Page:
Streaming video revenues overtake DVD sales for the first time

Despite the rise of video content on smartphones, tablets, and laptops, DVDs had held its own against streaming until now.

However, according to figures from the Entertainment Retailers Association, revenue from digital video hit £1.3bn in 2016, overtaking sales of physical discs for the first time.

Meanwhile, revenue from DVDs and Blu-ray discs fell 17 per cent to £894m over the same period - the first time it has dropped below the £1bn mark.

The growth of Netflix, Amazon Prime and Now TV - as well as satellite TV services like Sky Q - has been helped by services such as Google Chromecast or Amazon Fire TV, where content can be streamed to smart TVs. This means it's easier for popular shows like Amazon's The Grand Tour (despite its illegal download rate), to reach the service's 2.3m subscribers.

Netflix currently has over 6m subscribers in the UK, and that's likely to rise since it introduced offline downloads.

However, Kim Bayley, chief executive of the Entertainment Retailers Association, told The Guardian that it's too early to predict the demise of DVDs.

Data shows that DVDs and Blu-rays are still viewed as better presents than an equivalent digital gift, and remain popular with those living in areas without a stable internet conection, she explained.

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Music streaming also saw an increase in revenue last year, up by 65 per cent to £418m, primarily powered by Spotify, Apple Music, Amazon Music, Tidal and Deezer.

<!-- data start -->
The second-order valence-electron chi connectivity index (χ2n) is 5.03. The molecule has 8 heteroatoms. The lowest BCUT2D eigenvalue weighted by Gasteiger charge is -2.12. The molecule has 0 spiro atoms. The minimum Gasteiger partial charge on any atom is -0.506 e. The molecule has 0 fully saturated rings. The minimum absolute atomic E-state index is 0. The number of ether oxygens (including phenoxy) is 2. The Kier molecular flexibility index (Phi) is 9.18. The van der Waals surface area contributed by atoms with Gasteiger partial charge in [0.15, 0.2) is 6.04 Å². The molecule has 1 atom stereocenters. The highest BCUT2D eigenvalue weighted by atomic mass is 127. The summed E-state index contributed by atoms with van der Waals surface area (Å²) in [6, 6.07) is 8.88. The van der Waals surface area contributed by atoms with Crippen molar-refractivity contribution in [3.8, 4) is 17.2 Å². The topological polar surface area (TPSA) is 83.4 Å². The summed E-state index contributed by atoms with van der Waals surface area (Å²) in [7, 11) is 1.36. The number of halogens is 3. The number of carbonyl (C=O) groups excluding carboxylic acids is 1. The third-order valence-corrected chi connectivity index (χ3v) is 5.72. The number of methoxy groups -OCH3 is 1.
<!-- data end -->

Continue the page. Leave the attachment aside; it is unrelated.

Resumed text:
And while the decline in CD revenue was offset slightly by the ongoing 'vinyl revival', it's debatable as to how long the popularity of records will last when 48 per cent of people who buy vinyl don't listen to the records, according to an ICM poll.

Vinyl did have a fleeting lead over digital downloads last year, and perhaps portable record players or turntables that sync with your streaming playlists will slow the decline. However, it seems more likely that the convenience of digital streaming will eventually win the day.

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Adam was a staff writer for What Hi-Fi?, reviewing consumer gadgets for online and print publication, as well as researching and producing features and advice pieces on new technology in the hi-fi industry. He has since worked for PC Mag as a contributing editor and is now a science and technology reporter for The Independent.